More here: The Subculture of Japanese Trucker Art | Messy Nessy Chic Messy Nessy Chic. Via OBlog.

natgeofound:

Women enjoy the benefits of a heated whirlpool in Saint Petersburg, Florida, 1973.Photograph by Jonathan Blair, National Geographic

natgeofound:

Women enjoy the benefits of a heated whirlpool in Saint Petersburg, Florida, 1973.Photograph by Jonathan Blair, National Geographic

Is there such a thing as too much of the self?
(via Striped Photographs Created Entirely In-Camera by Painting the Set)
Weilun Chong: Photographs of commuters in Singapore and Hong Kong in his series, “Please Mind the Gap.”: 


Weilun Chong came upon the idea for his series, “Please Mind the Gap,” when he ignored that very reminder and nearly lost his cellphone in the space between the train and the platform in Singapore’s metro system.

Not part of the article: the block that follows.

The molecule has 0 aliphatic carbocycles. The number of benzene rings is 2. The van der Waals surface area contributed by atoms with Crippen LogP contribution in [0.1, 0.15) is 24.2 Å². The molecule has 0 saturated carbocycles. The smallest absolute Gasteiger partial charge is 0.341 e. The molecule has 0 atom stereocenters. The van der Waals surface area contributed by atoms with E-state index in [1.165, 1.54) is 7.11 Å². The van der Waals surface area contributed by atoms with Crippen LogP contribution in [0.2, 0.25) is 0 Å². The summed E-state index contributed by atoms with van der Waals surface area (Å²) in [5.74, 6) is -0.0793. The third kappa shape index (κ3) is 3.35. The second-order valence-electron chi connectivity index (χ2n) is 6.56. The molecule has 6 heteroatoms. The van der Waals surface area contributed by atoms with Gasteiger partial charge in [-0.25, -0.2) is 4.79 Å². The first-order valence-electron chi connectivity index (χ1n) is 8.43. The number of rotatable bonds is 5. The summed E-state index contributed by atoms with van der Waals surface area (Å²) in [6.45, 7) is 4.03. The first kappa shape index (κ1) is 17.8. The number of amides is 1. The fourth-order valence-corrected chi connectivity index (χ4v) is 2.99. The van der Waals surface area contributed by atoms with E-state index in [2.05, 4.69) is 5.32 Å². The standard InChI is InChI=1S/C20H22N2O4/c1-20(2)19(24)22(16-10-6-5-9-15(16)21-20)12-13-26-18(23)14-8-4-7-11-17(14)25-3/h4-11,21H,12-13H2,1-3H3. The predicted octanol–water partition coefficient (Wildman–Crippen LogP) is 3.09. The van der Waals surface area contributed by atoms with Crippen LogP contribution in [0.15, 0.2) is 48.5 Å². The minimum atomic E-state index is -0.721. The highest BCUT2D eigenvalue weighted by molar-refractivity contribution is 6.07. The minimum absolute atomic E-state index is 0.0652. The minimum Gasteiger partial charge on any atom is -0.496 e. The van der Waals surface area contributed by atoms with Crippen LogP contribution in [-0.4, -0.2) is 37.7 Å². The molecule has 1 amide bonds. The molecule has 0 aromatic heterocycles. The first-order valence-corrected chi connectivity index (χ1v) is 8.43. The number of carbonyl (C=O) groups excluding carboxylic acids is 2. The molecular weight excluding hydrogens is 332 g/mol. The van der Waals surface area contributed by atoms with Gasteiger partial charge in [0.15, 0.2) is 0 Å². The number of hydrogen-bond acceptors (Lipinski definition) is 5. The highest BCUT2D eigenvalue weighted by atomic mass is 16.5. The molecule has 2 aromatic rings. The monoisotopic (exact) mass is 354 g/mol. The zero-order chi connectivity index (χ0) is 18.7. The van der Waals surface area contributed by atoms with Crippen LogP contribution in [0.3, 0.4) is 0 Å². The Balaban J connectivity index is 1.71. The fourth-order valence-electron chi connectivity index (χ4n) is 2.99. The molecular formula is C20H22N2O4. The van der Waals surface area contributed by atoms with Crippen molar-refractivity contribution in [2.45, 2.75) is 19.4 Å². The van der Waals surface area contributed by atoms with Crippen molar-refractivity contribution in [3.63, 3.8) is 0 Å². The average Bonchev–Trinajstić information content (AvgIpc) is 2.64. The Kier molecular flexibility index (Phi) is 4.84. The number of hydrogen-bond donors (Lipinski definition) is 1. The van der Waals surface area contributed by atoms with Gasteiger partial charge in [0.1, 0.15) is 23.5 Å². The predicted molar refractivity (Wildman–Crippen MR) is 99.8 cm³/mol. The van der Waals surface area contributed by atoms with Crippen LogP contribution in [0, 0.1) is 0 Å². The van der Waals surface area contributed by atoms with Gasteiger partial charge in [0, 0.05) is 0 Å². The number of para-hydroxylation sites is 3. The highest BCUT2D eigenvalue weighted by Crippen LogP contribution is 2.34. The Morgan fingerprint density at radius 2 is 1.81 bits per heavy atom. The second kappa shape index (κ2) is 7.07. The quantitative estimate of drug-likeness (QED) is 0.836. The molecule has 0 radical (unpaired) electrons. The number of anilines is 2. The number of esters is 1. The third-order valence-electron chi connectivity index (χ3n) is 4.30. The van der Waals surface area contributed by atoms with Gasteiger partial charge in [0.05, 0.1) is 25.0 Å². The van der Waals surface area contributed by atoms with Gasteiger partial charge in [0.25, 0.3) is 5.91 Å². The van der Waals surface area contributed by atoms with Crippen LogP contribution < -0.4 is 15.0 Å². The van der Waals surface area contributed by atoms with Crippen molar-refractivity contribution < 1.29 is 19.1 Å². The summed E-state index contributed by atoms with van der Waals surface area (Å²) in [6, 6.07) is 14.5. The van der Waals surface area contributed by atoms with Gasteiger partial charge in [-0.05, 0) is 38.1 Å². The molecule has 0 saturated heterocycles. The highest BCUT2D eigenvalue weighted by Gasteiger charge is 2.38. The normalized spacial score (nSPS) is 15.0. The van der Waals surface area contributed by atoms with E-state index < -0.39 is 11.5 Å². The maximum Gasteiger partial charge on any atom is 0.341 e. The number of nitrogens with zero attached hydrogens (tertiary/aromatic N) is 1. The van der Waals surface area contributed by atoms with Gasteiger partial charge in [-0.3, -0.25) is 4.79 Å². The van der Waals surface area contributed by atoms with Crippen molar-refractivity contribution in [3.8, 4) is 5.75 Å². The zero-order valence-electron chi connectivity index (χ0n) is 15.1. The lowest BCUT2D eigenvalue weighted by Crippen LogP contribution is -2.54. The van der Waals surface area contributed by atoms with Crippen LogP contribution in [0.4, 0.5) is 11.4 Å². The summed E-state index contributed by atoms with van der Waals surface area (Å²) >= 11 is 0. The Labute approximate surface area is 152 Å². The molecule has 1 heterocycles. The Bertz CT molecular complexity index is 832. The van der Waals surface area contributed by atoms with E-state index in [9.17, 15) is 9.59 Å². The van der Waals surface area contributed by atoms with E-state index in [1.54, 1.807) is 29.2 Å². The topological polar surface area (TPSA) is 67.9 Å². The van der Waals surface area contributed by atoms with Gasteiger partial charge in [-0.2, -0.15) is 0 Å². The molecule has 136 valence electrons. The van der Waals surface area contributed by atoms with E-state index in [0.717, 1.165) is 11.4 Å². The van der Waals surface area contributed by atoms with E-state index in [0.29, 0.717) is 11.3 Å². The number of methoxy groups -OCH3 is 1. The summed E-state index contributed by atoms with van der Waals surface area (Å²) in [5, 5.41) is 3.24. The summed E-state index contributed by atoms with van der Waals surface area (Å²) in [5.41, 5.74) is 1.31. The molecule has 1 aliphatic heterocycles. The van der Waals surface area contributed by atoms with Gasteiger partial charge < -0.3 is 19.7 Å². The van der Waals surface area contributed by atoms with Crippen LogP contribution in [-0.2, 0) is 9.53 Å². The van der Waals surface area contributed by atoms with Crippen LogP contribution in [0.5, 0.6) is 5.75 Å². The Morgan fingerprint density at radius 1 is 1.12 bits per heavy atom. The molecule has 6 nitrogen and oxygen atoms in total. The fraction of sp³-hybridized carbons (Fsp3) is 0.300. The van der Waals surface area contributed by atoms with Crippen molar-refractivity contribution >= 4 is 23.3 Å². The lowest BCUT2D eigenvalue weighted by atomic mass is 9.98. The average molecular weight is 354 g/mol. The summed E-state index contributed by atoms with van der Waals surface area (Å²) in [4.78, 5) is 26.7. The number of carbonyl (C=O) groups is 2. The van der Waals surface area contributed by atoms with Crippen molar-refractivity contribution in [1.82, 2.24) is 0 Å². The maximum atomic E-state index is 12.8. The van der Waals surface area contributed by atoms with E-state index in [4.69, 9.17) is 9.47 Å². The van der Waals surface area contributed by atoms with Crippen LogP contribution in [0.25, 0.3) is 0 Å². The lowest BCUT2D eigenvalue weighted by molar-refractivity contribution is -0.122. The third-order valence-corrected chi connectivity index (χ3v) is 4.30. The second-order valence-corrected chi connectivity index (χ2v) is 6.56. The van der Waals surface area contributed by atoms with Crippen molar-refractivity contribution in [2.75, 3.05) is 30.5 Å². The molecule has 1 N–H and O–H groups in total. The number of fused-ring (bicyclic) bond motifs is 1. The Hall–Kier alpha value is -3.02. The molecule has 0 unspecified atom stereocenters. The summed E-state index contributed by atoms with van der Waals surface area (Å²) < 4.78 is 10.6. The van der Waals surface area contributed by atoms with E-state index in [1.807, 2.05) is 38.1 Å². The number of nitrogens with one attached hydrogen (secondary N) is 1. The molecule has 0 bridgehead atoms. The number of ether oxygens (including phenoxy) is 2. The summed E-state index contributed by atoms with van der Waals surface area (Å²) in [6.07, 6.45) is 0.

Chong, an advertising art director and photographer on the side, became hooked on the idea of capturing unique moments in that small, significant space between places. For the next three years, he photographed “almost religiously” on his daily commute to work and on weekends.

Weilun Chong: Photographs of commuters in Singapore and Hong Kong in his series, “Please Mind the Gap.”:

Weilun Chong came upon the idea for his series, “Please Mind the Gap,” when he ignored that very reminder and nearly lost his cellphone in the space between the train and the platform in Singapore’s metro system. 

Chong, an advertising art director and photographer on the side, became hooked on the idea of capturing unique moments in that small, significant space between places. For the next three years, he photographed “almost religiously” on his daily commute to work and on weekends.